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A future in Foreign Language
By Amber Gragert
The study of language opens our mind's eye to understanding the world in new ways, identify commonalities within other cultures and learn to respect any cultural differences we may have.
"Language is the road map of culture. It tells you where its people have come from and where they are going." -Rita Mae Brown
Learning a new language changes your perspective and challenges you to think not only of vocabulary but also challenges you to listen to the heartbeat of that culture. Students who major in a language gain the ability to communicate effectively in spoken and written forms, study the language in its multifaceted presence which includes: history, literature, politics and the arts. Students are then well-equipped to enter a variety of fields and/or to continue their education through professional or graduate school.
The skills acquired as a language major are increasingly popular and useful in areas like international business and, of course, there are some specific languages that are in particular demand. Interpreters and translators assist in cross-cultural communication and relations. These are crucial elements in today's interdependent world that is constantly expanding and overlapping each other like paint on canvas. For example, the number of Spanish speaking people in the United States has grown exponentially over the last decade. That naturally becomes a desired and needed language among employers that have a need to communicate effectively with Spanish speaking employees and customers. Arabic is another example: Arabic speakers are in high demand particularly in government, international relations and national security sectors for the same reasons.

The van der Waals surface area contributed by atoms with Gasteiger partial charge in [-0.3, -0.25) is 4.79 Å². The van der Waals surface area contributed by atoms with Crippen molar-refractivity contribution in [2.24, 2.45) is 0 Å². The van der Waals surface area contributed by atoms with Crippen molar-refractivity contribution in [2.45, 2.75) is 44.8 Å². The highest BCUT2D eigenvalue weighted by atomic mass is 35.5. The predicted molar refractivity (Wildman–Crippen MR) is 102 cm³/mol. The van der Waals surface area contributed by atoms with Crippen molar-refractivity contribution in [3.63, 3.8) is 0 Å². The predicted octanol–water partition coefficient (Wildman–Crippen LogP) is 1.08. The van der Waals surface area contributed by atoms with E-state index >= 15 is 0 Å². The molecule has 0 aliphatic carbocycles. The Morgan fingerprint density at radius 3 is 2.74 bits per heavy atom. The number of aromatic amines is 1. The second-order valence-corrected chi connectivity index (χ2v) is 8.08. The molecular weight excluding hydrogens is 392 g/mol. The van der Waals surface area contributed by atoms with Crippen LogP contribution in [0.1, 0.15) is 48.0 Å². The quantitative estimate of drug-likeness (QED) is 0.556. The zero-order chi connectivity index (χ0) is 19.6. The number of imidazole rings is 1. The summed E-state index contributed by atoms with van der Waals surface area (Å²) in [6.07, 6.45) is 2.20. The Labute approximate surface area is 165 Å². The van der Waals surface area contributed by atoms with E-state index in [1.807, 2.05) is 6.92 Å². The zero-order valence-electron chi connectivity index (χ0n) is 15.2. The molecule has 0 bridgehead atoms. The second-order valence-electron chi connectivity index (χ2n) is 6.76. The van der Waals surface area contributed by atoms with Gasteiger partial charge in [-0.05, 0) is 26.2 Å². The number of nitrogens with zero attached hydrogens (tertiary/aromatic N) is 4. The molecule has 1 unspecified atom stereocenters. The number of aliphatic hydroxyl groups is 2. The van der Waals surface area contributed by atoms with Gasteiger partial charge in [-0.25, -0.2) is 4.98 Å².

Staying with these examples, we can say by knowing another person's language, we then have the ability to understand their culture and customs which in turn creates a clearer perspective in how to do business with them and effectively meet their needs. That said, knowing a language is one thing but applying it is another. It is important with this study and line of work to really put it into practice in all areas. Keeping up with their popular media or reading their newspapers and trade publications gives you an advantage in understanding the business environment from their perspective and how that translates into how they do business.
When researching what language(s) you would like to pursue, you should know that translators are in highest demand in what is referred to as "PFIGS" - which stands for: Portuguese, French, Italian, German, and Spanish. Then add on the principle Asian languages like Chinese, Japanese, and Korean. The more language education you have as an interpreter or translator, the better as it widens your view into another culture and helps to shape your world view.
Jobs that best utilize a language degree involve either interpretation via spoken words or translation via written documents. Career opportunities for language majors exist in many outlets such as: diplomacy, education, foreign services, intelligence gathering, international relations, journalism, literature, medicine, non-profit organizations and tourism.
Keep in mind that an arts & humanities degree as a language major is very different from a linguistics degree. Language majors choose a language (and, in turn, a culture) to study and the language and sentence structure. Although requirements can vary dramatically, nearly all interpreters and translators have a bachelor's degree.
There will also typically be study-abroad components to your education which is sometimes required but, at the very least, strongly encouraged. These range from a summer program, a semester or full year program. Even if you are already fluent in another language, studying it abroad broadens your cultural awareness, enhances your attention to nuances in communication, understanding contextual vocabulary and builds superb communication and listening skills.